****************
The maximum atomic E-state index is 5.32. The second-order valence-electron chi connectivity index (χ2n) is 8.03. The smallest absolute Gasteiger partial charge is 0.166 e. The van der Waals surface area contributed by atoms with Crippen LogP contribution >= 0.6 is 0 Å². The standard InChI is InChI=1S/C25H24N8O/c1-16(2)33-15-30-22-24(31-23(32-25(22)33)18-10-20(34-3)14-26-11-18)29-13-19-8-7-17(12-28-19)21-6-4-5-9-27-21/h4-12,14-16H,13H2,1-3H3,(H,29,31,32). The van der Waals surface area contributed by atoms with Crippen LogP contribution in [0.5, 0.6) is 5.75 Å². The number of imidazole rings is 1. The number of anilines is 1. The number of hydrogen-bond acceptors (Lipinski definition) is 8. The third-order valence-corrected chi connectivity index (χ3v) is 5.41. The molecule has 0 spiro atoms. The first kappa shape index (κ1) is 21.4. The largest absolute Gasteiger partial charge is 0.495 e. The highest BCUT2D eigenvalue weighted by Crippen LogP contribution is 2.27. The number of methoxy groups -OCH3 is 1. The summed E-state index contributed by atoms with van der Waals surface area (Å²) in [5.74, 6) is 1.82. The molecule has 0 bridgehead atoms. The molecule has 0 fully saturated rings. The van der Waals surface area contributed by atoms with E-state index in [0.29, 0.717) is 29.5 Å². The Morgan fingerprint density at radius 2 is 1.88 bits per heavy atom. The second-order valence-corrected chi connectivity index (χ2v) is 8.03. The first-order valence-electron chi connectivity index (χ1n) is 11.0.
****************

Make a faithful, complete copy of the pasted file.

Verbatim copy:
The maximum atomic E-state index is 5.32. The second-order valence-electron chi connectivity index (χ2n) is 8.03. The smallest absolute Gasteiger partial charge is 0.166 e. The van der Waals surface area contributed by atoms with Crippen LogP contribution >= 0.6 is 0 Å². The standard InChI is InChI=1S/C25H24N8O/c1-16(2)33-15-30-22-24(31-23(32-25(22)33)18-10-20(34-3)14-26-11-18)29-13-19-8-7-17(12-28-19)21-6-4-5-9-27-21/h4-12,14-16H,13H2,1-3H3,(H,29,31,32). The van der Waals surface area contributed by atoms with Crippen LogP contribution in [0.5, 0.6) is 5.75 Å². The number of imidazole rings is 1. The number of anilines is 1. The number of hydrogen-bond acceptors (Lipinski definition) is 8. The third-order valence-corrected chi connectivity index (χ3v) is 5.41. The molecule has 0 spiro atoms. The first kappa shape index (κ1) is 21.4. The largest absolute Gasteiger partial charge is 0.495 e. The highest BCUT2D eigenvalue weighted by Crippen LogP contribution is 2.27. The number of methoxy groups -OCH3 is 1. The summed E-state index contributed by atoms with van der Waals surface area (Å²) in [5.74, 6) is 1.82. The molecule has 0 bridgehead atoms. The molecule has 0 fully saturated rings. The van der Waals surface area contributed by atoms with E-state index in [0.29, 0.717) is 29.5 Å². The Morgan fingerprint density at radius 2 is 1.88 bits per heavy atom. The second-order valence-corrected chi connectivity index (χ2v) is 8.03. The first-order valence-electron chi connectivity index (χ1n) is 11.0.